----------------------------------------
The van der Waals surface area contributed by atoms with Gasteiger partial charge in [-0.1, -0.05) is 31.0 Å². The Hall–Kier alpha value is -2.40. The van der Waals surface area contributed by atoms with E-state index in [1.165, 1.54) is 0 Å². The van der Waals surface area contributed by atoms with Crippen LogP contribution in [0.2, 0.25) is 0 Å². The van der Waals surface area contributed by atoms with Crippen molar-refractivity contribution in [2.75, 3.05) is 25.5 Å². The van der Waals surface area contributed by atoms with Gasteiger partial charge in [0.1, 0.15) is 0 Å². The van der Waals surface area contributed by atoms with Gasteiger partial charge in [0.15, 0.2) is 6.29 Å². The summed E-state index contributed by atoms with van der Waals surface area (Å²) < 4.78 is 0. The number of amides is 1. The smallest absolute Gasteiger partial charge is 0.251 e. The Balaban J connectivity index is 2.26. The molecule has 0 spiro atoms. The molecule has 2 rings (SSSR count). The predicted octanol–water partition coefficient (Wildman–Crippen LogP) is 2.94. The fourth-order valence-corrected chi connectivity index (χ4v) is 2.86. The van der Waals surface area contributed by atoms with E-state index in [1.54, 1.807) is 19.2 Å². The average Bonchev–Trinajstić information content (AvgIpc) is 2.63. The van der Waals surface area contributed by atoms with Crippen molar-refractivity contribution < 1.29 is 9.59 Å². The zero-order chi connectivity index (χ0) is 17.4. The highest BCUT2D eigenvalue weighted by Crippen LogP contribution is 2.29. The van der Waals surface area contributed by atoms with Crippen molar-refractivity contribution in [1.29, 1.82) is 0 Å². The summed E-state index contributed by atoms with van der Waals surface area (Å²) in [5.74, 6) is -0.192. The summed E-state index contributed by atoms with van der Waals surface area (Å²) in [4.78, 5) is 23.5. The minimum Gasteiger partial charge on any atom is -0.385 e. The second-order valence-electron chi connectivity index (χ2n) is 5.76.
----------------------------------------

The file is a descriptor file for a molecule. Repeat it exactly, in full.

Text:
The van der Waals surface area contributed by atoms with Gasteiger partial charge in [-0.1, -0.05) is 31.0 Å². The Hall–Kier alpha value is -2.40. The van der Waals surface area contributed by atoms with E-state index in [1.165, 1.54) is 0 Å². The van der Waals surface area contributed by atoms with Crippen LogP contribution in [0.2, 0.25) is 0 Å². The van der Waals surface area contributed by atoms with Crippen molar-refractivity contribution in [2.75, 3.05) is 25.5 Å². The van der Waals surface area contributed by atoms with Gasteiger partial charge in [0.1, 0.15) is 0 Å². The van der Waals surface area contributed by atoms with Gasteiger partial charge in [0.15, 0.2) is 6.29 Å². The summed E-state index contributed by atoms with van der Waals surface area (Å²) < 4.78 is 0. The number of amides is 1. The smallest absolute Gasteiger partial charge is 0.251 e. The Balaban J connectivity index is 2.26. The molecule has 0 spiro atoms. The molecule has 2 rings (SSSR count). The predicted octanol–water partition coefficient (Wildman–Crippen LogP) is 2.94. The fourth-order valence-corrected chi connectivity index (χ4v) is 2.86. The van der Waals surface area contributed by atoms with E-state index in [1.54, 1.807) is 19.2 Å². The average Bonchev–Trinajstić information content (AvgIpc) is 2.63. The van der Waals surface area contributed by atoms with Crippen molar-refractivity contribution < 1.29 is 9.59 Å². The zero-order chi connectivity index (χ0) is 17.4. The highest BCUT2D eigenvalue weighted by Crippen LogP contribution is 2.29. The van der Waals surface area contributed by atoms with Crippen molar-refractivity contribution in [1.29, 1.82) is 0 Å². The summed E-state index contributed by atoms with van der Waals surface area (Å²) in [5.74, 6) is -0.192. The summed E-state index contributed by atoms with van der Waals surface area (Å²) in [4.78, 5) is 23.5. The minimum Gasteiger partial charge on any atom is -0.385 e. The second-order valence-electron chi connectivity index (χ2n) is 5.76.